He is foreshadowing on his future, the line Make is snappy, shows that he is waiting for his death and wants to go home with the eternal mother. Most human beings are not deep enough to understand a poem like this, none-the-less write a poem on such a topic. The words that he uses are perfect, he describes what he is seeing, in very little words, but immense detail. The poem Hitchhiker, is on a subject most people stray from, the art of hitchhiking. The first stanza makes reference to the flock to California during the 1930 s. Since Kerouac was born in 1922, he was a teenager during the Great Depression.
This poem might be a reference to what he saw going on when the Oakes moved westward towards the Pacific. This poem also seems to dictate what Kerouac, himself, went through while he was hitchhiking across the country, headed for the west coast. The part of the poem, starting with the second stanza, Boom. Its the awful raincoat / making me look like a self- / defeated imaginary gangster, / an idiot in a rueful coat, how can they understand / my damp packs, speaks of how people rejected the idea of people hitchhiking.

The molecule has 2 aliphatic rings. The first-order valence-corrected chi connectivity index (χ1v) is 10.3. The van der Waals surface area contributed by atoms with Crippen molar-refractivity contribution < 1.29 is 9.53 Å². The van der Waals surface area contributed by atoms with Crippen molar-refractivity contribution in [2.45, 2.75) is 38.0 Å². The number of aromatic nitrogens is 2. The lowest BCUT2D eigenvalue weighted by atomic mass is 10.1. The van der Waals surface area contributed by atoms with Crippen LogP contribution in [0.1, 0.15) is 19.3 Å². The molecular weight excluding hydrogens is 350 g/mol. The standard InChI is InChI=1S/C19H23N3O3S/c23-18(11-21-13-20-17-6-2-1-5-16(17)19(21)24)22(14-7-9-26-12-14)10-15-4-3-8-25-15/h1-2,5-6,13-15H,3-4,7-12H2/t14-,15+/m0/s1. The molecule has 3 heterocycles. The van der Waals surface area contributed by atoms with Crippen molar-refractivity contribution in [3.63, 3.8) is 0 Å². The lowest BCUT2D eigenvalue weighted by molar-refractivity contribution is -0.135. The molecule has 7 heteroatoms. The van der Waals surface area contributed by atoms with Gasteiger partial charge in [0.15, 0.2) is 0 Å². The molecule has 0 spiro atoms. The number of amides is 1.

The men in the car, speaking to each other are talking of how the hitchhikers might be a danger to them, they say that, He looks like hes got a gun / underneath that IRA coat. The reference that Kerouac is making when the man mentioned the IRA coat, that he would take their money, like the IRA does, then murder them. While I had trouble searching for critical reviews, I did find one woman, Ann Charters, who speaks of how Jack Kerouacs poetry and books have changed her life for the better. Ann Charters made it part of her career to edit and put together Kerouacs poetry for the world to enjoy.